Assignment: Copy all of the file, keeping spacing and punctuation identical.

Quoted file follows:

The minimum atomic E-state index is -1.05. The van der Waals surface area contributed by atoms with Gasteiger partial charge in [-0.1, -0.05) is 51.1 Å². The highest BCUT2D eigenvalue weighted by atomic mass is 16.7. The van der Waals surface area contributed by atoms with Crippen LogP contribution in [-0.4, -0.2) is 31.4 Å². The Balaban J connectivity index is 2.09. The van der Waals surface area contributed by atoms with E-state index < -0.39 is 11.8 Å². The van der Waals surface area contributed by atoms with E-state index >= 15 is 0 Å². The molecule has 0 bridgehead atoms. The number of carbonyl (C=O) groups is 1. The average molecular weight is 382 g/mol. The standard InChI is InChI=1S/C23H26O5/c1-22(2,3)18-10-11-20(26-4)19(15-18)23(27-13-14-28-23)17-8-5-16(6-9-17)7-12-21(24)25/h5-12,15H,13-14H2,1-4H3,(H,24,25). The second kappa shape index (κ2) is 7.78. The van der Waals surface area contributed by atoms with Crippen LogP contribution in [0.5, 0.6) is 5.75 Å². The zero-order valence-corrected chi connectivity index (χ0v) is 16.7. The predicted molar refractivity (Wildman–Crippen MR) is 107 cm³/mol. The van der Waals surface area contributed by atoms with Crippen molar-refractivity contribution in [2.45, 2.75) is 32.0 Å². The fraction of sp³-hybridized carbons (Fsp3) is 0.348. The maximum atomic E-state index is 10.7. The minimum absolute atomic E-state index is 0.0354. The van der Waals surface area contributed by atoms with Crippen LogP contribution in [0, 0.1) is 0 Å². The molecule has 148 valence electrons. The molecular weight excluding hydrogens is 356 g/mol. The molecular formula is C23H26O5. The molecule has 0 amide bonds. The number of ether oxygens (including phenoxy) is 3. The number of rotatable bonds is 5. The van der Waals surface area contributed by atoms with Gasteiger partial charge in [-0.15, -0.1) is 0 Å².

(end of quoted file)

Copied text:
The minimum atomic E-state index is -1.05. The van der Waals surface area contributed by atoms with Gasteiger partial charge in [-0.1, -0.05) is 51.1 Å². The highest BCUT2D eigenvalue weighted by atomic mass is 16.7. The van der Waals surface area contributed by atoms with Crippen LogP contribution in [-0.4, -0.2) is 31.4 Å². The Balaban J connectivity index is 2.09. The van der Waals surface area contributed by atoms with E-state index < -0.39 is 11.8 Å². The van der Waals surface area contributed by atoms with E-state index >= 15 is 0 Å². The molecule has 0 bridgehead atoms. The number of carbonyl (C=O) groups is 1. The average molecular weight is 382 g/mol. The standard InChI is InChI=1S/C23H26O5/c1-22(2,3)18-10-11-20(26-4)19(15-18)23(27-13-14-28-23)17-8-5-16(6-9-17)7-12-21(24)25/h5-12,15H,13-14H2,1-4H3,(H,24,25). The second kappa shape index (κ2) is 7.78. The van der Waals surface area contributed by atoms with Crippen LogP contribution in [0.5, 0.6) is 5.75 Å². The zero-order valence-corrected chi connectivity index (χ0v) is 16.7. The predicted molar refractivity (Wildman–Crippen MR) is 107 cm³/mol. The van der Waals surface area contributed by atoms with Crippen molar-refractivity contribution in [2.45, 2.75) is 32.0 Å². The fraction of sp³-hybridized carbons (Fsp3) is 0.348. The maximum atomic E-state index is 10.7. The minimum absolute atomic E-state index is 0.0354. The van der Waals surface area contributed by atoms with Crippen LogP contribution in [0, 0.1) is 0 Å². The molecule has 148 valence electrons. The molecular weight excluding hydrogens is 356 g/mol. The molecular formula is C23H26O5. The molecule has 0 amide bonds. The number of ether oxygens (including phenoxy) is 3. The number of rotatable bonds is 5. The van der Waals surface area contributed by atoms with Gasteiger partial charge in [-0.15, -0.1) is 0 Å².